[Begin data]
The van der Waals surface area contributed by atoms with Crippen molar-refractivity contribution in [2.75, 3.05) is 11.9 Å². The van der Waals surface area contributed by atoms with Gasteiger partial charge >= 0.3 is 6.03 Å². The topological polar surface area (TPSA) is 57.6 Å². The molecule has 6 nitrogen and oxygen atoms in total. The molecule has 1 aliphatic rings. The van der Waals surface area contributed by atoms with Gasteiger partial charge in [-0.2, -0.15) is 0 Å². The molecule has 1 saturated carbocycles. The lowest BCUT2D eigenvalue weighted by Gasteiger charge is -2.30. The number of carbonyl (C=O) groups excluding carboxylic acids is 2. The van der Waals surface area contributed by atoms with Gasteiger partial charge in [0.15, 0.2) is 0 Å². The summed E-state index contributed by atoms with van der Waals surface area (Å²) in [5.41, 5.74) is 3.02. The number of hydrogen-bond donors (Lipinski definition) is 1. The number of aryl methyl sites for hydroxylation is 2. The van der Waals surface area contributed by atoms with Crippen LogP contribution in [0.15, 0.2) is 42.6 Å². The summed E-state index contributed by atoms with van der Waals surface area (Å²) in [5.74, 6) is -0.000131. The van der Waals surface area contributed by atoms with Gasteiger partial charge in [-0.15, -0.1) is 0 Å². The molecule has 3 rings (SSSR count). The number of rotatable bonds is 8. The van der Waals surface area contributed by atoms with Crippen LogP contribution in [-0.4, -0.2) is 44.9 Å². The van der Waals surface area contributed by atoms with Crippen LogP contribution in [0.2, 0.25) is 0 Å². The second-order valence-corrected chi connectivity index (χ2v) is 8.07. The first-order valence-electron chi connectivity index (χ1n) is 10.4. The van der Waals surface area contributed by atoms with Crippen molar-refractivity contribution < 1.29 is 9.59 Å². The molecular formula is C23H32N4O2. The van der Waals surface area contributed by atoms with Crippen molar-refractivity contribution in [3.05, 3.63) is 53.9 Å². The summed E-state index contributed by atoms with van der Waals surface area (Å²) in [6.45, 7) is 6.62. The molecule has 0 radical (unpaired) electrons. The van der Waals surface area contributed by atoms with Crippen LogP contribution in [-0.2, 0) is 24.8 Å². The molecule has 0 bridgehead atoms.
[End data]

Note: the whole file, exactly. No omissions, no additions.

The van der Waals surface area contributed by atoms with Crippen molar-refractivity contribution in [2.75, 3.05) is 11.9 Å². The van der Waals surface area contributed by atoms with Gasteiger partial charge >= 0.3 is 6.03 Å². The topological polar surface area (TPSA) is 57.6 Å². The molecule has 6 nitrogen and oxygen atoms in total. The molecule has 1 aliphatic rings. The van der Waals surface area contributed by atoms with Gasteiger partial charge in [-0.2, -0.15) is 0 Å². The molecule has 1 saturated carbocycles. The lowest BCUT2D eigenvalue weighted by Gasteiger charge is -2.30. The number of carbonyl (C=O) groups excluding carboxylic acids is 2. The van der Waals surface area contributed by atoms with Gasteiger partial charge in [0.15, 0.2) is 0 Å². The summed E-state index contributed by atoms with van der Waals surface area (Å²) in [5.41, 5.74) is 3.02. The number of hydrogen-bond donors (Lipinski definition) is 1. The number of aryl methyl sites for hydroxylation is 2. The van der Waals surface area contributed by atoms with Crippen LogP contribution in [0.15, 0.2) is 42.6 Å². The summed E-state index contributed by atoms with van der Waals surface area (Å²) in [5.74, 6) is -0.000131. The van der Waals surface area contributed by atoms with Gasteiger partial charge in [-0.15, -0.1) is 0 Å². The molecule has 3 rings (SSSR count). The number of rotatable bonds is 8. The van der Waals surface area contributed by atoms with Crippen LogP contribution in [-0.4, -0.2) is 44.9 Å². The van der Waals surface area contributed by atoms with Crippen LogP contribution in [0.2, 0.25) is 0 Å². The second-order valence-corrected chi connectivity index (χ2v) is 8.07. The first-order valence-electron chi connectivity index (χ1n) is 10.4. The van der Waals surface area contributed by atoms with Crippen molar-refractivity contribution < 1.29 is 9.59 Å². The molecular formula is C23H32N4O2. The van der Waals surface area contributed by atoms with Crippen molar-refractivity contribution in [3.05, 3.63) is 53.9 Å². The summed E-state index contributed by atoms with van der Waals surface area (Å²) in [6.45, 7) is 6.62. The molecule has 0 radical (unpaired) electrons. The van der Waals surface area contributed by atoms with Crippen LogP contribution in [-0.2, 0) is 24.8 Å². The molecule has 0 bridgehead atoms.